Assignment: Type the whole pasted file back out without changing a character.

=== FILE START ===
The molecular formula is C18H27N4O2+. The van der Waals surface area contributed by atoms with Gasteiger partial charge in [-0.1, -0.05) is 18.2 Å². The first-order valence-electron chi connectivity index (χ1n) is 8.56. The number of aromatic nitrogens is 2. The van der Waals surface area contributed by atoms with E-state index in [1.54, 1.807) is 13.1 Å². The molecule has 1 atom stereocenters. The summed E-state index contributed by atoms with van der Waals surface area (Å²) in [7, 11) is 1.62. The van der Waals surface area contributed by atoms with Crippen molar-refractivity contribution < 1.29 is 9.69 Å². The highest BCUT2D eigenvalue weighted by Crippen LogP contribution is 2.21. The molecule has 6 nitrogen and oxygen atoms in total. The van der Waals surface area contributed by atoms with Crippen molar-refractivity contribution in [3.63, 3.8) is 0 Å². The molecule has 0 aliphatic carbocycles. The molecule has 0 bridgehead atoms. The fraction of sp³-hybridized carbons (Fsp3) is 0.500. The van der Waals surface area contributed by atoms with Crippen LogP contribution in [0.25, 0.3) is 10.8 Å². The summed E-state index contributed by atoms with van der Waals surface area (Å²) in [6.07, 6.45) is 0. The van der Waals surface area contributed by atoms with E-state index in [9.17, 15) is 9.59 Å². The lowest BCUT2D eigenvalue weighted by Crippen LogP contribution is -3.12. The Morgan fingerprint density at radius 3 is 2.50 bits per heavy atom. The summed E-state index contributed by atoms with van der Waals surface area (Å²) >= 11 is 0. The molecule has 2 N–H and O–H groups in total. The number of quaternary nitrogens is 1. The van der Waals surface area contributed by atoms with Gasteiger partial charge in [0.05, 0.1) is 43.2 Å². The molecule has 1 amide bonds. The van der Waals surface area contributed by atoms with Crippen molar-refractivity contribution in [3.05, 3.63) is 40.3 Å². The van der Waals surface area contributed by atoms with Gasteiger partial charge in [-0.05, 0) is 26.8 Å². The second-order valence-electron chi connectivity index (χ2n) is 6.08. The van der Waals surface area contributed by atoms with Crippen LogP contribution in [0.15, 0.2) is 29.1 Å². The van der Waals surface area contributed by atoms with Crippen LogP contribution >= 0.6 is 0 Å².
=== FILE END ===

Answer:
The molecular formula is C18H27N4O2+. The van der Waals surface area contributed by atoms with Gasteiger partial charge in [-0.1, -0.05) is 18.2 Å². The first-order valence-electron chi connectivity index (χ1n) is 8.56. The number of aromatic nitrogens is 2. The van der Waals surface area contributed by atoms with E-state index in [1.54, 1.807) is 13.1 Å². The molecule has 1 atom stereocenters. The summed E-state index contributed by atoms with van der Waals surface area (Å²) in [7, 11) is 1.62. The van der Waals surface area contributed by atoms with Crippen molar-refractivity contribution < 1.29 is 9.69 Å². The highest BCUT2D eigenvalue weighted by Crippen LogP contribution is 2.21. The molecule has 6 nitrogen and oxygen atoms in total. The van der Waals surface area contributed by atoms with Crippen molar-refractivity contribution in [3.63, 3.8) is 0 Å². The molecule has 0 aliphatic carbocycles. The molecule has 0 bridgehead atoms. The fraction of sp³-hybridized carbons (Fsp3) is 0.500. The van der Waals surface area contributed by atoms with Crippen LogP contribution in [0.25, 0.3) is 10.8 Å². The summed E-state index contributed by atoms with van der Waals surface area (Å²) in [6.07, 6.45) is 0. The van der Waals surface area contributed by atoms with E-state index in [9.17, 15) is 9.59 Å². The lowest BCUT2D eigenvalue weighted by Crippen LogP contribution is -3.12. The Morgan fingerprint density at radius 3 is 2.50 bits per heavy atom. The summed E-state index contributed by atoms with van der Waals surface area (Å²) >= 11 is 0. The molecule has 2 N–H and O–H groups in total. The number of quaternary nitrogens is 1. The van der Waals surface area contributed by atoms with Gasteiger partial charge in [0.05, 0.1) is 43.2 Å². The molecule has 1 amide bonds. The van der Waals surface area contributed by atoms with Crippen molar-refractivity contribution in [3.05, 3.63) is 40.3 Å². The van der Waals surface area contributed by atoms with Gasteiger partial charge in [-0.05, 0) is 26.8 Å². The second-order valence-electron chi connectivity index (χ2n) is 6.08. The van der Waals surface area contributed by atoms with Crippen LogP contribution in [0.15, 0.2) is 29.1 Å². The van der Waals surface area contributed by atoms with Crippen LogP contribution >= 0.6 is 0 Å².